1. The appellants before us, who are five in number, were convicted by the learned Sessions Judge of Belgaum of the offence of murder. The conviction followed upon the unanimous verdict of the Jury.
2. Of the five accused persons before the Sessions Court, Nos. 3 and 4, Daji bin Yesaba and Bhima bin Shidlinga, were sentenced to death, that sentence being subject to this Court's confirmation. The other three accused were sentenced to transportation for life.
3. It appears to be the practice of this Court that where a prisoner has been sentenced to death, even though the conviction was had on the unanimous verdict of a Jury, the whole case is reopened before the High Court both on matters of fact as well as on matters of law. In deference to that practice we have allowed Mr. Sirur, for the accused Nos. 3 and 4, to address us on all matters of evidence in the appeals. I desire, however, to reserve my own opinion as to the correctness of the practice to which I have alluded, should the question of its correctness ever arise for judicial decision. [After discussing the evidence at length his Lordship continued:-] On these grounds I am of opinion that the convictions must be confirmed.
4. The accused Nos. 3 and 4, upon whom the sentence of death has been passed, are proved to have taken the leading part in this brutal crime. The accused No. 2, whose part in the offence was hardly distinguishable, has been sentenced to transportation for life on account of his comparative youth, and with that sentence I agree. But in the case of accused Nos. 3 and 4 I agree also that the extreme sentence was rightly passed and should be enforced.
5. I would, therefore, confirm the convictions and sentences and dismiss these appeals.
6. I concur that the marks found on the body and the signs of struggle on the ground together with the evidence of the eye-witness establish that this was a case not of suicide but of murder. I also concur that the evidence of the witnesses together with the confessions of the accused has shown beyond any reasonable doubt that it was the accused who were guilty of conspiring together to commit this murder. There is no good ground in my opinion for interfering with the sentences of death passed by the learned Sessions Judge.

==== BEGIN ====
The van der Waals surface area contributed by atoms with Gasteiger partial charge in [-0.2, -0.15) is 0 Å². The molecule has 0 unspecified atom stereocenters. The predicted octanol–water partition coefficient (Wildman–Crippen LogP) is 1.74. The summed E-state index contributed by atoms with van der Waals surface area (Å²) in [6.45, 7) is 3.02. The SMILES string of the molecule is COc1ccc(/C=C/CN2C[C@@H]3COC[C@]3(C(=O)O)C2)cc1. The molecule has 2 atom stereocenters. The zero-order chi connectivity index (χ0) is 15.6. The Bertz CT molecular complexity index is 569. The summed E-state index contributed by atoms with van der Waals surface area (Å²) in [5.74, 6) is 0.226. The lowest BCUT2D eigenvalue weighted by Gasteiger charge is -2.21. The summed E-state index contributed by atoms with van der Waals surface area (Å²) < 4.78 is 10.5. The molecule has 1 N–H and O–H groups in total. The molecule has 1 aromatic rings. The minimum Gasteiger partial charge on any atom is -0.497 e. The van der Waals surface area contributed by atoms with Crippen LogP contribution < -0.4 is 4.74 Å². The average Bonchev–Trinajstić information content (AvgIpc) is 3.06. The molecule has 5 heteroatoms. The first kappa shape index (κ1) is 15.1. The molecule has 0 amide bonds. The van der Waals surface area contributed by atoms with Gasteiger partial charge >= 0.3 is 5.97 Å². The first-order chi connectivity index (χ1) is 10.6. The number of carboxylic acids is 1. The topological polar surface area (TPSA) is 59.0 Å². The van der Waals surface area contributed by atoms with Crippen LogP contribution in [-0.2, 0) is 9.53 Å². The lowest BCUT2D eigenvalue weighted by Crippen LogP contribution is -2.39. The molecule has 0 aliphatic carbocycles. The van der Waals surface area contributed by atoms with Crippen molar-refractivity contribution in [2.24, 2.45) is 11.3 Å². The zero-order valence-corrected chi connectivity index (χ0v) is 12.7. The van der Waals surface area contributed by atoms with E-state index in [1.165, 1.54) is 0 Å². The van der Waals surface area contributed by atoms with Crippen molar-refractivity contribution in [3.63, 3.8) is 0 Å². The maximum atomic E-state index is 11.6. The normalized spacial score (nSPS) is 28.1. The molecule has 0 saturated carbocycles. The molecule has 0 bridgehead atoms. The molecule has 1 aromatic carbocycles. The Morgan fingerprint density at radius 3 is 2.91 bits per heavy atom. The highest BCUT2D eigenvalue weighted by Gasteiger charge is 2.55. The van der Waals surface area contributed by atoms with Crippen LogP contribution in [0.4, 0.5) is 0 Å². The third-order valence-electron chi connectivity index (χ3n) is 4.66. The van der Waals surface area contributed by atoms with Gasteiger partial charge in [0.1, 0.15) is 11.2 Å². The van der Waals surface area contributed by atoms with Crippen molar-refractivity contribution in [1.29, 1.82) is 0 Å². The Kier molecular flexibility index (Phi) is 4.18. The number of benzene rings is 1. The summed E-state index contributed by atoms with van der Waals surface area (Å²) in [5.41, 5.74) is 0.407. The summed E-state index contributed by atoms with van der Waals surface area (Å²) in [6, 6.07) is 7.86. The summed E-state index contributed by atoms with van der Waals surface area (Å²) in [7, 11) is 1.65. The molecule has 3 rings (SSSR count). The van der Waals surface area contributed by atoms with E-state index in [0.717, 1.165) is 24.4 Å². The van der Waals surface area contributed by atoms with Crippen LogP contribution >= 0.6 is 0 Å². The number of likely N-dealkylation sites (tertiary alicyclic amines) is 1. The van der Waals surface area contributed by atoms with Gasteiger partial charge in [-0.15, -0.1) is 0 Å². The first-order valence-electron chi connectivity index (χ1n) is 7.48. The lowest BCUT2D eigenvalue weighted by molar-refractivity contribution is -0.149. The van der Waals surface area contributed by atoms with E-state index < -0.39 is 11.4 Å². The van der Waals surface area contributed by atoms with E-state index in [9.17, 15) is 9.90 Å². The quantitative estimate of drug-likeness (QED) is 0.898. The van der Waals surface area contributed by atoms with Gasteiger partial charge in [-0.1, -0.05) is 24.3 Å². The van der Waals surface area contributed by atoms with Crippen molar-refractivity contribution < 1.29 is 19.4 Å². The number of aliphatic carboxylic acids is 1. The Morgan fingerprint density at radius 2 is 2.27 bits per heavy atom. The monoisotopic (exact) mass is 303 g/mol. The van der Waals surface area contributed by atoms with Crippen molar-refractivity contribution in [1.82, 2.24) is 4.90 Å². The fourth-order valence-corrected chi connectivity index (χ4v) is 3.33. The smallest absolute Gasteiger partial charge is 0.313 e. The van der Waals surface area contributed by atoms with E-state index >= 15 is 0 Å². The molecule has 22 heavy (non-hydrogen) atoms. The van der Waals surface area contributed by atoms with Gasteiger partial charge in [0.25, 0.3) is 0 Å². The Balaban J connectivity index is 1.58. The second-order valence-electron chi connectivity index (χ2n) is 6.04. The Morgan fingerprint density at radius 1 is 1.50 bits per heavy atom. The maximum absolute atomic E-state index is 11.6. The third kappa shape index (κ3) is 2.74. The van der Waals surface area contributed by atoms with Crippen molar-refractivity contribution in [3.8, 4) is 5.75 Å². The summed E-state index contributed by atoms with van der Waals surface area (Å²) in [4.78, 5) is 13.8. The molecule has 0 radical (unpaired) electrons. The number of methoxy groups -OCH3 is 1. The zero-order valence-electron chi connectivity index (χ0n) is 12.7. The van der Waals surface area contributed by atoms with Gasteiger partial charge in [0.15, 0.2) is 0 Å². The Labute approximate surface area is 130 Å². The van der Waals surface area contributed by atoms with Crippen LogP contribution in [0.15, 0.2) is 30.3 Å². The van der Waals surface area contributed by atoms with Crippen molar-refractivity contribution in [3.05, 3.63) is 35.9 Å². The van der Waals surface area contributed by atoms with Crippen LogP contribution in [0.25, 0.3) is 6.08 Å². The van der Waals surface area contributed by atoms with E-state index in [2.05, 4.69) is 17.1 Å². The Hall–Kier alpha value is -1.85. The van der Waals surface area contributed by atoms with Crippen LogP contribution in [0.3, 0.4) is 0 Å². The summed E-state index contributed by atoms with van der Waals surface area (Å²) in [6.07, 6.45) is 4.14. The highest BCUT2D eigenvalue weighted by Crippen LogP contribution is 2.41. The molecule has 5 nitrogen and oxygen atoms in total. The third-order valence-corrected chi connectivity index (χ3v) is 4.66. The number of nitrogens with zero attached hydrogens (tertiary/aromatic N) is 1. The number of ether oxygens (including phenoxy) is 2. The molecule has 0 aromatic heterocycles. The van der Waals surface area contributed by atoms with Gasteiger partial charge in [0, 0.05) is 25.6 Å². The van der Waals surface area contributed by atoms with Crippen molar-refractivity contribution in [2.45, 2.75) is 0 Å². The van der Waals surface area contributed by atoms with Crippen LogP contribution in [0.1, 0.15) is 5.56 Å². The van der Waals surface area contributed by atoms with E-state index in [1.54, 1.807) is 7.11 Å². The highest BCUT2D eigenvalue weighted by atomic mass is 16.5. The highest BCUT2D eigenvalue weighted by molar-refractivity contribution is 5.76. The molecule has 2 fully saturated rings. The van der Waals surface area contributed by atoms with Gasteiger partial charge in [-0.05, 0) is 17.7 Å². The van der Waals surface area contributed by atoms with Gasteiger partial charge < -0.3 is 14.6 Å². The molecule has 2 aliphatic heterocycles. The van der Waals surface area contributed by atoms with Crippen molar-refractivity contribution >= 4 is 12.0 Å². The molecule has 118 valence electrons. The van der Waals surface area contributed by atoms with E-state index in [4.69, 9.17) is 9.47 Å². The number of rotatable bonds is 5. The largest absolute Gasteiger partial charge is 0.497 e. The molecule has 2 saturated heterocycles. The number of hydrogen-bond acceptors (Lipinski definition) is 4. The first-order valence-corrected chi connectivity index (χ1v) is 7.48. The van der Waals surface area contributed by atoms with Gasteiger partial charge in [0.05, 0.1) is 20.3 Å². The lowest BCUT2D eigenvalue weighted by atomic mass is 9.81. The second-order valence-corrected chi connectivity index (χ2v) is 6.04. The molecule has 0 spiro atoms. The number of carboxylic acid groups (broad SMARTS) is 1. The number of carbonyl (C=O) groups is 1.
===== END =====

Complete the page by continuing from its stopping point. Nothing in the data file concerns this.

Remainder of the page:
7. I desire to add this on the attitude to be adopted in scrutinizing proceedings submitted for confirmation : that no considered case has been cited before us in which it was held upon full argument that the evidence in support of the facts found by the Jury is laid open by the mere submission to the unrestricted judgment of the confirming Court. It would, no doubt, always be necessary to consider that evidence in order to ascertain that there had been no misdirection in the charge to the Jury and to determine whether it would or would not be proper in all the circumstances to confirm the sentence of death passed by the Sessions Judge. But should the question, whether anything more than this is permitted, be hereafter raised, it seems to me that the answer would entirely depend on the interpretation of the language used in Sections 374 to 376 of the Criminal Procedure Code : and it is to be observed that the provisions of Section 374 do not require the convictions but only the sentences of death to be submitted for confirmation by the High Court. It is no doubt true, that Section 375 authorizes further inquiry or the taking of additional evidence in proper cases and that Section 376 gives power to acquit or alter the conviction whether the trial were with Assessors or a Jury. But the cases there contemplated might well be cases in which there had been an error of law, such as improperly withholding evidence from or misdirection in the charge to the Jury. And it; is significant that under the proviso to Section 376 it is only after the disposal of any appeal, which would only lie on a matter of law where the trial was by Jury under Section 418 of the Criminal Procedure Code, that the powers of confirmation or otherwise of the sentence of death can be exercised by the High Court.